Recently, a large cohort study (TEDDY), typing 903 children (12,500 stool samples) from six different locations (European and United States), showed that during early life in humans, three distinct phases of microbial community structure could be discriminated: a developmental phase in roughly the first year, a transitional phase in the second year (<30 months), and a stable phase from ≥31 months (Stewart et al., 2018). Breastfeeding explained most microbial composition variance in the developmental phase, with those children receiving breastmilk showing a modestly higher abundance of Bifidobacterium (but also Lactobacillus rhamnosus and Staphylococcus epidermidis) compared to children that were formula fed that showed (modest) higher abundance of Escherichia coli. The metabolic genes enriched in the microbiome of breastfed children correlated with the presence of high concentrations on human milk oligosaccharides (HMOs) in breastmilk. The change into the transition phase seemed to be caused by the cessation of breastmilk rather than the start of introduction of solid food, confirming previous studies (Bergstrom et al., 2014; Backhed et al., 2015; Pannaraj et al., 2017). Infant formula is frequently supplemented with galacto- and/or fructo-oligosaccharides, which (in part) probably compensates for the difference in Bifidobacterial abundance during the earlier stages of life, explaining why smaller scaled studies may not have detected the association of this genus with breastfeeding (Timmerman et al., 2017).

The distinct phases of microbial community shifts were also reported in zebrafish. Longitudinal evaluation of the microbial composition in siblings from a single parent pair that were housed in separate tanks revealed that the microbiota followed a distinct developmental pattern (Stephens et al., 2016). In the early time points [4–10 days post fertilization (dpf)] the larval zebrafish microbiota was more similar to the environmental samples, and the diversity of the population was relatively high. Around 10 dpf this began to shift, resulting in two larval microbial subpopulations, one resembling the richness of the 4 dpf samples, the other group shifting more toward older samples. At this time point of 10 dpf, zebrafish should have begun feeding. This is a pivotal life-stage in the larvae, since failure to feed from 5 dpf onward results in starvation and death between 10 and 12 dpf (Samuel et al., 2019). It is likely that the ability to feed causes the bimodal distribution in the 10 dpf samples. Over time in the zebrafish the relative abundance of Proteobacteria decreases (although it remains the dominant phylum) and the relative abundance of Fusobacteria and Firmicutes increases (Rawls et al., 2004, 2006; Roeselers et al., 2011; Stephens et al., 2016). Furthermore, the richness and phylogenetic diversity decreases from larval to adult stage (Stephens et al., 2016). This microbiota data was also used in a microbial modeling study which revealed that especially during early developmental stages, passive migration and stochastic demographic processes play an important role in microbial succession and colonization (Burns et al., 2016).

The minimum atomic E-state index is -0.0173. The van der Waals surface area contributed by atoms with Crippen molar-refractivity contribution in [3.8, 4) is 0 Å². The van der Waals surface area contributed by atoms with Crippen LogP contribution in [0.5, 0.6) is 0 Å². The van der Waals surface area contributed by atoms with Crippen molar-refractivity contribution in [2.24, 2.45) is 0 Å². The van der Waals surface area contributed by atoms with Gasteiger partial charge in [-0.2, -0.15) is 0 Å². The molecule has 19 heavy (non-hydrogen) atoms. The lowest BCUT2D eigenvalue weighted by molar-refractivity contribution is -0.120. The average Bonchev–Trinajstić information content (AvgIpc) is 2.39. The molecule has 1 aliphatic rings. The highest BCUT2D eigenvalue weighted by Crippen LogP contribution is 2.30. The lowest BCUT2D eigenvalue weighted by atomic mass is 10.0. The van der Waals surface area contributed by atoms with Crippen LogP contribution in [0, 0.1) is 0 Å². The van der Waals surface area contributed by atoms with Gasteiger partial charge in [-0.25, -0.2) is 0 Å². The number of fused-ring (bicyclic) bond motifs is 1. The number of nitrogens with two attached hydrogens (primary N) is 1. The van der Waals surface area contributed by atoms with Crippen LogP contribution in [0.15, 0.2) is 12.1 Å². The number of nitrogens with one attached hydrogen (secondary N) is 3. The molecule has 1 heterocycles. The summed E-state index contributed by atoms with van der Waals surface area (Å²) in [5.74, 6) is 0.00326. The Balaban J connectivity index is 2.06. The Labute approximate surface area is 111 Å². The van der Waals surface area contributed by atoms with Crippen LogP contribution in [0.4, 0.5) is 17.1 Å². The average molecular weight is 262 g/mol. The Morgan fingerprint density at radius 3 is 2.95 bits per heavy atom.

Rearing zebrafish under different environmental conditions until 12 days post hatching (12 dph, ∼14 dpf) and subsequently changing the environment and sampling until 98 dph showed that ecological succession of gut microbial communities mainly associates with developmental stages rather than the hatching environment (Xiao et al., 2021). Additional research is required to decipher the influence of neutral versus non-neutral processes (selective pressures) that might influence different microbes within the microbial composition at different stages of life.

For the colonizing microbes, the intestine is a specific niche where they find food, but also experience selective pressures. Here, oxygen level, feed, and the developing immune system play important intertwined roles (Bevins and Salzman, 2011). In a meta-analysis, Sullam et al. (2012) investigated the gut microbiota of different fish species with different habitats and feeding behavior. Although differences exist between different environments, fish species and trophic levels, the fish gut microbiota still clustered with gut communities from other species (mammals and insects) and not with free-living environmental bacteria, showing that the gut environment is a remarkably consistent selective ecological niche (Sullam et al., 2012). Microbes also adapt to living within this specific niche. For example, Bacteroides has been shown to adapt by upregulating so-called commensal colonization factors (ccf) when in contact with the mouse colon, but not under laboratory culture conditions (Lee et al., 2013). In another experiment, Aeromonas veronii was used as a model species and ‘passaged’ through populations of germfree larval zebrafish (Robinson et al., 2018). Each time the gut-associated Aeromonas population was inoculated in the aquatic environment of the next zebrafish population. Here, the authors showed that early adaptations in the microbe seemed to enhance initial colonization, while later adaptations were involved in host specialization (Robinson et al., 2018).